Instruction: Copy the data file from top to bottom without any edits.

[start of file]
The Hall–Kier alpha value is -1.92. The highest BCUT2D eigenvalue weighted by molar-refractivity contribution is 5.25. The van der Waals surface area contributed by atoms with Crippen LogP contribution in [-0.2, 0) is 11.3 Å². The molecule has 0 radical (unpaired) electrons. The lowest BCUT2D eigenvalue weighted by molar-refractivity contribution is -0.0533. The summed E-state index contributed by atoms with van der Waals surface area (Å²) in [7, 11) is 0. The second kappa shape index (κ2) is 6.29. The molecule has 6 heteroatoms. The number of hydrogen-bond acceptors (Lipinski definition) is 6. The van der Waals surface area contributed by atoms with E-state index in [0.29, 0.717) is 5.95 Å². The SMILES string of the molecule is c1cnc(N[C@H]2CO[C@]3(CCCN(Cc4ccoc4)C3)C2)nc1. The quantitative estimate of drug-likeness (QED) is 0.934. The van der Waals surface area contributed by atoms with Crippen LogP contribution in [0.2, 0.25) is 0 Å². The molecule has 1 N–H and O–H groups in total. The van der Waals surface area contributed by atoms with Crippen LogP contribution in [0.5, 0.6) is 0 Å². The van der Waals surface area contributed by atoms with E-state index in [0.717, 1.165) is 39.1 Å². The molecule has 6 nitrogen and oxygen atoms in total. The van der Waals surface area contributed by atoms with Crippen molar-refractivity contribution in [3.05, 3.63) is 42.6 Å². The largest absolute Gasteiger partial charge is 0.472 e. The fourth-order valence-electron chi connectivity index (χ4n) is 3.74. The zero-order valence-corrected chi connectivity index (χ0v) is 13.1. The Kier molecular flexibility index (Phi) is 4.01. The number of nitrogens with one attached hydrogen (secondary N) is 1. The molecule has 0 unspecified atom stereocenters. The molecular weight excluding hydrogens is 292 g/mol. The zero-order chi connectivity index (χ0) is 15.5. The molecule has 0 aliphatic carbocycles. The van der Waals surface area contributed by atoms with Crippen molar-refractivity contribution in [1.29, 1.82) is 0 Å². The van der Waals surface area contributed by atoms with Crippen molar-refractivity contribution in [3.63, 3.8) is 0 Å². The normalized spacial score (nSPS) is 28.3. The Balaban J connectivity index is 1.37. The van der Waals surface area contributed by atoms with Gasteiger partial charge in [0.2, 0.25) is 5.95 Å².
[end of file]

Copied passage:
The Hall–Kier alpha value is -1.92. The highest BCUT2D eigenvalue weighted by molar-refractivity contribution is 5.25. The van der Waals surface area contributed by atoms with Crippen LogP contribution in [-0.2, 0) is 11.3 Å². The molecule has 0 radical (unpaired) electrons. The lowest BCUT2D eigenvalue weighted by molar-refractivity contribution is -0.0533. The summed E-state index contributed by atoms with van der Waals surface area (Å²) in [7, 11) is 0. The second kappa shape index (κ2) is 6.29. The molecule has 6 heteroatoms. The number of hydrogen-bond acceptors (Lipinski definition) is 6. The van der Waals surface area contributed by atoms with E-state index in [0.29, 0.717) is 5.95 Å². The SMILES string of the molecule is c1cnc(N[C@H]2CO[C@]3(CCCN(Cc4ccoc4)C3)C2)nc1. The quantitative estimate of drug-likeness (QED) is 0.934. The van der Waals surface area contributed by atoms with Crippen LogP contribution in [0.2, 0.25) is 0 Å². The molecule has 1 N–H and O–H groups in total. The van der Waals surface area contributed by atoms with Crippen LogP contribution in [0.5, 0.6) is 0 Å². The van der Waals surface area contributed by atoms with E-state index in [0.717, 1.165) is 39.1 Å². The molecule has 6 nitrogen and oxygen atoms in total. The van der Waals surface area contributed by atoms with Crippen molar-refractivity contribution in [3.05, 3.63) is 42.6 Å². The largest absolute Gasteiger partial charge is 0.472 e. The fourth-order valence-electron chi connectivity index (χ4n) is 3.74. The zero-order valence-corrected chi connectivity index (χ0v) is 13.1. The Kier molecular flexibility index (Phi) is 4.01. The number of nitrogens with one attached hydrogen (secondary N) is 1. The molecule has 0 unspecified atom stereocenters. The molecular weight excluding hydrogens is 292 g/mol. The zero-order chi connectivity index (χ0) is 15.5. The molecule has 0 aliphatic carbocycles. The van der Waals surface area contributed by atoms with Crippen molar-refractivity contribution in [1.29, 1.82) is 0 Å². The van der Waals surface area contributed by atoms with Crippen molar-refractivity contribution in [3.63, 3.8) is 0 Å². The normalized spacial score (nSPS) is 28.3. The Balaban J connectivity index is 1.37. The van der Waals surface area contributed by atoms with Gasteiger partial charge in [0.2, 0.25) is 5.95 Å².